Michael Grever, M.D., Former Associate Director, DTP: The story of Taxol is probably the National Cancer Institute in its finest hour. It was actually through the National Cancer Institute that this Natural Products work was supported, and Dr. Monroe Wall and his colleagues were very, very instrumental in finding and identifying this agent.

Susan Band Horwitz, Ph.D., Einstein College of Medicine: Taxol came at the right time. I think that the National Cancer Institute had put a great deal of money and time and effort into actually trying to develop natural products.

Saul Schepartz, Ph.D. Former Deputy Director, DCTD: The Natural Products Program, or Plant Screening Program I should say, began around 1960. And in order to collect various plant samples we had a contract, or what was called I guess a transfer of funds to another federal agency, namely the Department of Agriculture, which collected plants for us, from all over the world. In 1962 as part of their collection in the northwest they collected samples of Taxus brevifolia, the Pacific yew.

Horowitz: And the story goes that Taxol was collected during the summer by a botanist and some college students that were sent out west to California and Oregon. Actually, the first parts of the yew tree were collected at the end of August, just before the college students were going back.

Schepartz: Testing in vitro initially showed that it was a potential interest, particularly the bark.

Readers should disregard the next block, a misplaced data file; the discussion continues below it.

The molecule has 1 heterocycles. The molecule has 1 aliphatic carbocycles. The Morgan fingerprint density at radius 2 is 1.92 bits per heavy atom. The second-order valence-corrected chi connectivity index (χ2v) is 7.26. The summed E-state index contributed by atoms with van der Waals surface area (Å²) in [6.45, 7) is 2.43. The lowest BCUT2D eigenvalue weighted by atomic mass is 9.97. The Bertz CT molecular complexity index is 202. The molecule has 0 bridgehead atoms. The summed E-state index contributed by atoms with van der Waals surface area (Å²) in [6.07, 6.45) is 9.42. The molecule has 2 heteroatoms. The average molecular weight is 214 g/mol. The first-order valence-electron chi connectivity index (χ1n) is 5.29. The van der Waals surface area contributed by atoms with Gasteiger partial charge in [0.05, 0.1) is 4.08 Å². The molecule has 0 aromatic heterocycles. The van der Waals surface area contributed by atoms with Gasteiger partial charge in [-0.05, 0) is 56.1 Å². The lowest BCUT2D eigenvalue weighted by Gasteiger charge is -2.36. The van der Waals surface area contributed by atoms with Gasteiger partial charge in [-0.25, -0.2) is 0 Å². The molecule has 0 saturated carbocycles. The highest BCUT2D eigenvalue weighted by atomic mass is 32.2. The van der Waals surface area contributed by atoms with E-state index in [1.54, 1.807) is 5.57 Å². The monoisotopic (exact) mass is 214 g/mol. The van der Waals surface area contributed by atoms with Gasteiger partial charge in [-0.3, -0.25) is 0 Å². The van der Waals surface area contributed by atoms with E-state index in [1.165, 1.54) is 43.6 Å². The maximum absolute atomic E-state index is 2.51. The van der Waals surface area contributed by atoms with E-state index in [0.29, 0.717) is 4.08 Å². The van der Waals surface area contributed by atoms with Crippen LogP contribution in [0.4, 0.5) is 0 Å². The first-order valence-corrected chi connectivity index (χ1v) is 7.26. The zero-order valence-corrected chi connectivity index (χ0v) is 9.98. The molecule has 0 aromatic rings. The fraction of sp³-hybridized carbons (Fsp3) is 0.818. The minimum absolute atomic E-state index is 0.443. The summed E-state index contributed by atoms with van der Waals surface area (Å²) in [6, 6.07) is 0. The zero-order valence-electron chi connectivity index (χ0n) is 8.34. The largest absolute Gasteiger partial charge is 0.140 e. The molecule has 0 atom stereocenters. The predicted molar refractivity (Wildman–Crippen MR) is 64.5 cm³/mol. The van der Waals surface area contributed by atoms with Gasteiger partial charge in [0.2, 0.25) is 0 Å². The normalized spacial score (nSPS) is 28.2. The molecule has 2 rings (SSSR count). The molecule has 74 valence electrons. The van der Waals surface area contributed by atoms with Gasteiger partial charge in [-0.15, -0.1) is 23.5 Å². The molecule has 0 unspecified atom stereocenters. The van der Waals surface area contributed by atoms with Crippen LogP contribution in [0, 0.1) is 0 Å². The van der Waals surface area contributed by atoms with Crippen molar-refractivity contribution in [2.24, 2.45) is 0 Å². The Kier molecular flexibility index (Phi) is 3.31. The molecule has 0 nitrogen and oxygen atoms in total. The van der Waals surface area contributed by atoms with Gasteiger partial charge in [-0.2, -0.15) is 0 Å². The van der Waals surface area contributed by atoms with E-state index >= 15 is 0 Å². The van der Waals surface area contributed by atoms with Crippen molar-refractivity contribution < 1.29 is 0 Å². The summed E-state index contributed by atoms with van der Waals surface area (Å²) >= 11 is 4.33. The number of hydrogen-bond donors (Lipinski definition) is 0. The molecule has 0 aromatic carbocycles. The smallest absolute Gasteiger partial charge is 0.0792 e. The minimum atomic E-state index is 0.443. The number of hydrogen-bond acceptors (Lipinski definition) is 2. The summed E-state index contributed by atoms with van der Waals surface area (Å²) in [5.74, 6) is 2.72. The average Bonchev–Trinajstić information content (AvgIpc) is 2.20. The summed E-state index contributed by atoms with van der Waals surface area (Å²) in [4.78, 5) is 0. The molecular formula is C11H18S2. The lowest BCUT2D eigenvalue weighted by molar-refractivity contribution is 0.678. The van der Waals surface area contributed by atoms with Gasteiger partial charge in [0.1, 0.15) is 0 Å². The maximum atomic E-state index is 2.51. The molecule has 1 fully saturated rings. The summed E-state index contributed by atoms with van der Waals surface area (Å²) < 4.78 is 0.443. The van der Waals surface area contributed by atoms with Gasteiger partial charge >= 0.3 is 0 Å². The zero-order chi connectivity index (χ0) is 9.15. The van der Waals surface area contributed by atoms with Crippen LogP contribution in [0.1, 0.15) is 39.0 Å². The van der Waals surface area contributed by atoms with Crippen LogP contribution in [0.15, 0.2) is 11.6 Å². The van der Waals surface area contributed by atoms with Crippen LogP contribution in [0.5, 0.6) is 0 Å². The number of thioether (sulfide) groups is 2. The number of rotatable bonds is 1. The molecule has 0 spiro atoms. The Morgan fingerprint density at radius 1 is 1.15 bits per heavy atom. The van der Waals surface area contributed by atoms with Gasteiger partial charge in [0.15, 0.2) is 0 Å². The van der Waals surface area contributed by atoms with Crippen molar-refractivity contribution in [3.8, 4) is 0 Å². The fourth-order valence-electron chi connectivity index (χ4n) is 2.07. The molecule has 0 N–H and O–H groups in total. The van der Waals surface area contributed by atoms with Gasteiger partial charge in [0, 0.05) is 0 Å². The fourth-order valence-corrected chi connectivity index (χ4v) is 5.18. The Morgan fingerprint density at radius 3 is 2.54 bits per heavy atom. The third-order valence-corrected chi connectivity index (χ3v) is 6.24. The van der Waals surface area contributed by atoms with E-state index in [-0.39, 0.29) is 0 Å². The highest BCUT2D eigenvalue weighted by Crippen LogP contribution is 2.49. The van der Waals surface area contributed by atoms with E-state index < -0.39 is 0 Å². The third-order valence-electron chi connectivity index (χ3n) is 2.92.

Horowitz: I received a letter from the National Cancer Institute asking me if I would look at this drug and try to determine its mechanism of action.

Horowitz: It wasn't until I saw the structure of Taxol that I wrote back to them and said this is a compound that I think would be interesting because the structure of the molecule was unusual and unique.

Horowitz: I had a new graduate student who was looking for something to do for his PhD thesis. His name was Peter Schiff (He went on to be chairman of radiation oncology at Columbia, but at that time he was a graduate student.) and we looked at this structure, and I said to Peter, "Well, this is the deal: One month. You can work with this drug for one month and if we think it's interesting, we'll go on. But after one month if we can't move on it, we've got to go and get another thesis project." Well, by the end of the month we knew it was very exciting.

Horowitz: We had added Taxol to hela cells and then we had stained those hela cells to look for microtubules. And the amazing thing was that when we looked under the microscope these cells were just loaded, filled with microtubules. And that was a very unusual thing. I mean, Taxol clearly was a drug that blocked cell mitosis, we learned that very quickly. It was very cytotoxic. We could use it at very low concentrations and kill cells.

Horowitz: But there were other drugs like vinca alkaloids that could have done that. But when we looked under those cells and saw this mass of microtubules, that was unique. And we realized that what the drug was doing was that it was binding to the microtubules, stabilizing them so they could not depolymerize like normal microtubules do, and that this was a unique way that this drug was working.

Horowitz: When the first patient was given Taxol actually had a very, very severe anaphylactic shock and terrible allergic reactions.